Lex, Syracuse, NY. I’m originated from Shanghai, China, currently doing a PhD at Syracuse University. Unavoidably, I have been welcomed with the question “where are you from” on a daily basis. It seems that not many people actually cares about the real answer: Shanghai — people generally don’t care about that corner of the globe […]
Rabab Ahmed, Stamford, CT. “Where are you from?” is a question I used to proudly answer to when I was younger. Although I always had to clarify, “no, it’s not in India. It’s a small country right next to India.” But as I got older I found the question tedious and sometimes puzzling. It wasn’t […]
Michael Kenji Yamasaki, Rio Rancho, NM. OBSERVATIONS – Where are you from? No really … Where are you from? I can relate to Mr. Marc Quarles (African-American, with a German wife and two biracial children). There were times when I too have been asked, “Where are you from? No really where are you from?” However, […]
Ivan Vazquez, Sacramento, CA. Although I was born and raised in San Diego, CA ; I grew up in a household that comprised of both the English and Spanish language, about 60% English and 40% Spanish. I am a child of second-generation immigrants and even though I received my entire education in English, I came […]
Reed Atlanta, GA “Where is your family from? No, but where are YOUR PEOPLE from? I mean, what is your HERITAGE? Like, your ancestors. I mean … where do your features come from?” That was one of the more polite conversations that someone has initiated about by race. Although I was raised white and generally […]
Hanne Nielsen New Zealand Wherever I go, I’m always from elsewhere. Born in Canada, with Danish heritage, and living in New Zealand, every place assumes I’m ‘really’ from one of the others. What does ‘really’ mean? In New Zealand, everyone came from elsewhere at some point, usually from many elsewheres.
Barry M Toronto, Canada This six word combination together with two other six word combos (Are you from Jamaica or Africa? — No. Where were you actually born?) formed a common conversation I had throughout the 1990s. In Canada the attitude for a long time was if you are Black, and born before the late […]
Bessie King Boston, MA I don’t think I have been offended by being asked “Where are you from?” before. I was raised to know that I am a Mexican with an American passport in a country where everyone is from somewhere. Until the USA truly embraces diversity and it’s own history, there will be no […]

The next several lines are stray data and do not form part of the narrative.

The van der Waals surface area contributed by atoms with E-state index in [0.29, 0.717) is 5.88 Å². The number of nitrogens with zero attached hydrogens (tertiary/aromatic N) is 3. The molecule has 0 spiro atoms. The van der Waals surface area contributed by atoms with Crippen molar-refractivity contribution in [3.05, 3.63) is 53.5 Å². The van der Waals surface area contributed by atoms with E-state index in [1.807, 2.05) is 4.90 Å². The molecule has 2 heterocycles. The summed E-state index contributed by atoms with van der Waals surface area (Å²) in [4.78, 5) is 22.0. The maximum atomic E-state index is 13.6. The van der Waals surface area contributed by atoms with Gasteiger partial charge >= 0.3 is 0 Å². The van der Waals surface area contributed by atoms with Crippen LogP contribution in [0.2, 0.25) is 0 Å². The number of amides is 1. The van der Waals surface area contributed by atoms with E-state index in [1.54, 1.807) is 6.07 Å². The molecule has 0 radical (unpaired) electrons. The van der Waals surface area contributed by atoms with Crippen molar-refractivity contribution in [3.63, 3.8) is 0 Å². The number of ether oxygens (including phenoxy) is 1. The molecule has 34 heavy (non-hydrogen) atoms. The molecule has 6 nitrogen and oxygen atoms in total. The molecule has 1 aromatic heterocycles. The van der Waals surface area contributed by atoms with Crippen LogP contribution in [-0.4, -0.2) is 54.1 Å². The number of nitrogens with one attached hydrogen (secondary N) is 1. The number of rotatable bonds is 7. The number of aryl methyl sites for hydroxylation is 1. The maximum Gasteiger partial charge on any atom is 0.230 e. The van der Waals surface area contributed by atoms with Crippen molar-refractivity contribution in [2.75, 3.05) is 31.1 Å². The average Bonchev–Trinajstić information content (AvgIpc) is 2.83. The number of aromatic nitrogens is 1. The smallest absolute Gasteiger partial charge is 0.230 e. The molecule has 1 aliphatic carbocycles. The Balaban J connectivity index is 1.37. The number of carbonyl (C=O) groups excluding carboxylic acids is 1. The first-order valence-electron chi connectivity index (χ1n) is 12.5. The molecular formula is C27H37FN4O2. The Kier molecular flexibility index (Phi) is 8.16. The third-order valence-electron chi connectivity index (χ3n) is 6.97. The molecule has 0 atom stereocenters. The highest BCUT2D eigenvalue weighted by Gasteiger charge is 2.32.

Tony Moody Germany I am a retired Military Officer and Civil Service Employee. I live in Germany. A few times people assumed I am African because I am dark-skinned. In some parts of Europe there is prejudice against African Immigrants. When I say I am American or was a soldier then the conversation normally shifts […]
Abhishek Mehta Seattle, WA Why is it always assumed that non-whites or non-blacks are from another country first? I’m always asked where in India I’m from.
Christian La Mont Los Angeles, CA It’s just another way of saying, “Well, you don’t look like you’re from Colorado, what nationality are your parents? What’s your race? ” It used to bother me. Now, it’s a part of who I am. Born in Mexico, raised in Colorado. And very happy to live in Los […]
(Ms.) Kamakshi P. Murti Fairfax, VA I have been a citizen of the US for several decades, yet whenever I am in a public space, the question invariably arises, especially when I speak English with my ‘original’ Indian accent: “Where are you from?”
Keith Gatling Syracuse, NY I’m black and from New Jersey. At least one of those makes me nosy. Or is “curious” the better word to use? I want to know everything about you. I want to know where you’re from whether that be across town, across the state, across the country, or the other side […]
Ananya Kepper Santa Monica, CA I walk around feeling like myself, not like an Indian woman in a sea of white people. It still catches me off guard when people ask “Where are you from?” “Santa Monica,” I reply, every time. “I was born in St. John’s Hospital on Santa Monica Blvd.” I make them […]
Jennifer Lindsay Los Angeles, CA I get asked some variation of this on a fairly regular basis, about once or twice a week. The conversation usually goes something like this: OP: where are you from? Me: Los Angeles, although I was born in Orange County OP: well where are your parents from? Me: My dad’s […]
Mike Chen Chicago, IL My wife and I were both born and raised in New York. Our parents immigrated from Asia in the 70s, and are all naturalized citizens. We speak fluent English without an accent. We have always identified ourselves as Americans. This question comes up disappointingly often, typically asked in a few variations […]
Joel Rodrigues United Kingdom I am ethnically Indian (from Goa), a Portuguese citizen, was born and grew up in Kuwait & Goa, and have a slightly North American accent. People don’t seem to like not being able to put me in a box and it makes my life a little more complicated than it needs […]
Aliza Hirani Ann Arbor, MI Understanding Race Project- University of Michigan I am a Pakistani-American, born and raised in Texas. When people ask me where I am from, I proudly tell them Dallas, Texas. Then, without a fail, I get the response, “No, where are you actually from?” I have realized when some people ask […]